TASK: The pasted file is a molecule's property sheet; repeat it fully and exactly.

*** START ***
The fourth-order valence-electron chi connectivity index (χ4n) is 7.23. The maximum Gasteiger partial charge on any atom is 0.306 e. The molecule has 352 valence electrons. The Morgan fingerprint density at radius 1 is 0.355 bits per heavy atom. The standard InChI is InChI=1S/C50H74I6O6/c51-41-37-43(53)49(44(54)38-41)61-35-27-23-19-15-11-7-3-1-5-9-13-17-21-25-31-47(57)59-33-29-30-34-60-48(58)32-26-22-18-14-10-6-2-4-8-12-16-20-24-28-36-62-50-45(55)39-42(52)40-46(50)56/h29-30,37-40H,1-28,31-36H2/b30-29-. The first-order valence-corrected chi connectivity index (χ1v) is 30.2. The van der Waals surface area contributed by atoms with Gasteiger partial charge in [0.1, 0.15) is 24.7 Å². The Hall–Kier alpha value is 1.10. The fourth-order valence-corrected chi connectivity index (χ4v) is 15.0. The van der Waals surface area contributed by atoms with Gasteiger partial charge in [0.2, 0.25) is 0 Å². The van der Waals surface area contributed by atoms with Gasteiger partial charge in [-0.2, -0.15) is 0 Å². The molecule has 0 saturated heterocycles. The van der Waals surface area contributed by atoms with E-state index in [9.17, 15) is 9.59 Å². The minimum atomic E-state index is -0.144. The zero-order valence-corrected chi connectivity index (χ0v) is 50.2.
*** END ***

The fourth-order valence-electron chi connectivity index (χ4n) is 7.23. The maximum Gasteiger partial charge on any atom is 0.306 e. The molecule has 352 valence electrons. The Morgan fingerprint density at radius 1 is 0.355 bits per heavy atom. The standard InChI is InChI=1S/C50H74I6O6/c51-41-37-43(53)49(44(54)38-41)61-35-27-23-19-15-11-7-3-1-5-9-13-17-21-25-31-47(57)59-33-29-30-34-60-48(58)32-26-22-18-14-10-6-2-4-8-12-16-20-24-28-36-62-50-45(55)39-42(52)40-46(50)56/h29-30,37-40H,1-28,31-36H2/b30-29-. The first-order valence-corrected chi connectivity index (χ1v) is 30.2. The van der Waals surface area contributed by atoms with Gasteiger partial charge in [0.1, 0.15) is 24.7 Å². The Hall–Kier alpha value is 1.10. The fourth-order valence-corrected chi connectivity index (χ4v) is 15.0. The van der Waals surface area contributed by atoms with Gasteiger partial charge in [0.2, 0.25) is 0 Å². The van der Waals surface area contributed by atoms with Gasteiger partial charge in [-0.2, -0.15) is 0 Å². The molecule has 0 saturated heterocycles. The van der Waals surface area contributed by atoms with E-state index in [9.17, 15) is 9.59 Å². The minimum atomic E-state index is -0.144. The zero-order valence-corrected chi connectivity index (χ0v) is 50.2.